The Samurai of Fukishama | Feature by Chris McGrath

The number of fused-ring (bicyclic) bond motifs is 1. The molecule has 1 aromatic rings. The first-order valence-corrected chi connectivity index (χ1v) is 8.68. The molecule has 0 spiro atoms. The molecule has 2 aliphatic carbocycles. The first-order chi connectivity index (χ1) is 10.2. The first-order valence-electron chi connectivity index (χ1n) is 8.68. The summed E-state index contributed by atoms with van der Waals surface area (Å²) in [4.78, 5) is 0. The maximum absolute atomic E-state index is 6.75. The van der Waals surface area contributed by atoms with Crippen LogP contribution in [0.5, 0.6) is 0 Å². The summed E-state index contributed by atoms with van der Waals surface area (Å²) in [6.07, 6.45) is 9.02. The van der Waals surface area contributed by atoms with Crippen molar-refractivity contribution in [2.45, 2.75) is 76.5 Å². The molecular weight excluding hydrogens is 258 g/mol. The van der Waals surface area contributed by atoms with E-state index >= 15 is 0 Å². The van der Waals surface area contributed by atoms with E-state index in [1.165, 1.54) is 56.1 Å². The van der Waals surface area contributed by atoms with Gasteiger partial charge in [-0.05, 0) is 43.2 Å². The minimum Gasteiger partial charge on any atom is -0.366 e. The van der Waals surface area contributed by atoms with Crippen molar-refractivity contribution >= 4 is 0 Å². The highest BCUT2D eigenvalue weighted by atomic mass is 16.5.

Every summer the people of Fukushima prefecture have gathered to honor the ancient traditions of the Samurai at the Soma Nomaoi festival. The festival started as a military exercise more than 1000 years ago by Taira no Kojiro Masakado the founder of the Soma Clan. The three-day Shinto festival sees more than 500 horsemen recreate ancient battle scenes from the Edo Period (1603-1869). Soma city, Minamisoma and the surrounding towns of Fukushima prefecture, famous for their samurai and horse breeding traditions were heavily affected by the 2011 Tohoku earthquake and Tsunami and the following nuclear accident at the Fukushima Daiichi Nuclear Plant. Minamisoma sits just 25 kilometers north of the nuclear power plant and residents were forced to evacuate as much of the city fell in the radiation exclusion zone. In April 2012, residents of Minamisoma were able to return to their homes after the exclusion zone was moved to 10 kilometers. The tradition of the Soma Nomaoi is extremely important to the local community, and despite the ongoing clean up operations and many of the participants losing their homes, horses and belongings, including their armor, weapons and ceremonial clothing, the festival has never been cancelled, although some events were postponed in 2011 the festival was held at full scale again in 2012 and since then has gained in momentum with local residents keen to pass on the traditions to younger generations. (Photo by Chris McGrath/Getty Images)